Summary and Info
Gilles Deleuze, a major figure in the intellectual history of the late-20th century, inaugurated the radical non-Hegelianism that has marked French intellectual life during the past three decades. Many poststructuralist and postmodernist practices can be traced to Deleuze's 1962 resurrection of Nietzsche against Hegel. Hardt shows how Deleuze's early analysis of Bergson's critique of ontology and determination led him to a conception of a positive movement of differentiation and becoming, which in turn led him to the field of forces, sense, value, and the thematic of power and affirmation in Nietzsche. The theory of power in Nietzsche provided the link for Deleuze to an ethics of active expression in Spinoza: Deleuze's discovery and analysis of Spinoza's cultivation of joy and practice at the center of ontology finally resulted in a complete break from the Hegelian paradigm that had reigned over continental philosophy and history. Michael Hardt is the translator of Antonio Negri's "The Savage Anomaly: the Power of Spinoza's Metaphysics and Politics" (Minnesota, 1990), Giorgio Agamben's "The Coming Community" (Minnesota, 1993), and co-author (with Antonio Negri) of "Labor of Dionysus" (Minnesota).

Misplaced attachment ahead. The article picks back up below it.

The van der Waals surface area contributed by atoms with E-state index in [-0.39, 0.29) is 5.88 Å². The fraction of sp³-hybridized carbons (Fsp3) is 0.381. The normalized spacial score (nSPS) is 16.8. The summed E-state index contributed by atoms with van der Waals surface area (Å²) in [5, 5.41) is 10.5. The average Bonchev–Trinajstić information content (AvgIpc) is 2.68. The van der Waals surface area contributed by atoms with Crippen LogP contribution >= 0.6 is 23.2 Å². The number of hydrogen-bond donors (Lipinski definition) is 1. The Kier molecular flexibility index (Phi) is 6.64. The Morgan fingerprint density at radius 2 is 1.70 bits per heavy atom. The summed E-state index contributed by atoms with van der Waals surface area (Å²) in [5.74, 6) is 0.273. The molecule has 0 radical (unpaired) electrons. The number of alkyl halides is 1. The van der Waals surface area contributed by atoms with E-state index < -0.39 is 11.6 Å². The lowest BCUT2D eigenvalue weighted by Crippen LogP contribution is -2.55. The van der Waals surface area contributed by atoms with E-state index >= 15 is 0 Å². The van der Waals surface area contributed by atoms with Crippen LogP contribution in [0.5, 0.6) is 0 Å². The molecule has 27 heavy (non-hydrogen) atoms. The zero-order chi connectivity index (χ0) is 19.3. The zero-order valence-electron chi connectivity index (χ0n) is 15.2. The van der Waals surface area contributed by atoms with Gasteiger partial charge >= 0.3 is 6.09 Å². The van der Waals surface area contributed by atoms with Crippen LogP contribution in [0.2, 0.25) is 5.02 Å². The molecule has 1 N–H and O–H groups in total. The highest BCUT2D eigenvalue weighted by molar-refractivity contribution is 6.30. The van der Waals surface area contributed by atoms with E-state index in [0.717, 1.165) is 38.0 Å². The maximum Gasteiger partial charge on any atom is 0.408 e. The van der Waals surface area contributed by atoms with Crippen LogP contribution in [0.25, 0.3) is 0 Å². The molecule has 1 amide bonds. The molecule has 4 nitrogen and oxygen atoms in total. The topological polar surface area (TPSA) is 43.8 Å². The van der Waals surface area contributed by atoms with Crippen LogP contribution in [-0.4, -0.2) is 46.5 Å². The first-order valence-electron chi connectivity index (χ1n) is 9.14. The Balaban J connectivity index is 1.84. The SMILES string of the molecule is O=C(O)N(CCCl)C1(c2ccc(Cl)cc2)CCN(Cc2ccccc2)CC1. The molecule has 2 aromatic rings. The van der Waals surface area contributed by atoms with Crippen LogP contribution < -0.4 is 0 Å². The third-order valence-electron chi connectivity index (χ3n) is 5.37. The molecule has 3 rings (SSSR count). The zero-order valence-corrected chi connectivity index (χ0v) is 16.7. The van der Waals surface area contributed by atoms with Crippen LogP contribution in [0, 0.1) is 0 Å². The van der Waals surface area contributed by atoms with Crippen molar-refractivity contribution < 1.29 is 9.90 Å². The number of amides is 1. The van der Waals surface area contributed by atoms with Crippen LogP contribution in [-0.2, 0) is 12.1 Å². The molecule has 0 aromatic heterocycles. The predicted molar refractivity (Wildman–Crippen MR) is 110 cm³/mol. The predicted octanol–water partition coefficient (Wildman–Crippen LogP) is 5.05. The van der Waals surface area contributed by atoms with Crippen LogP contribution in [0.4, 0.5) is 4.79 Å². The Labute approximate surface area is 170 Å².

More About the Author
Michael Hardt (born 1960) is an American literary theorist and political philosopher. Hardt is best known for his book Empire, which was co-written with Antonio Negri.
Review and Comments
Rate the Book
Gilles Deleuze: An Apprenticeship in Philosophy 0 out of 5 stars based on 0 ratings.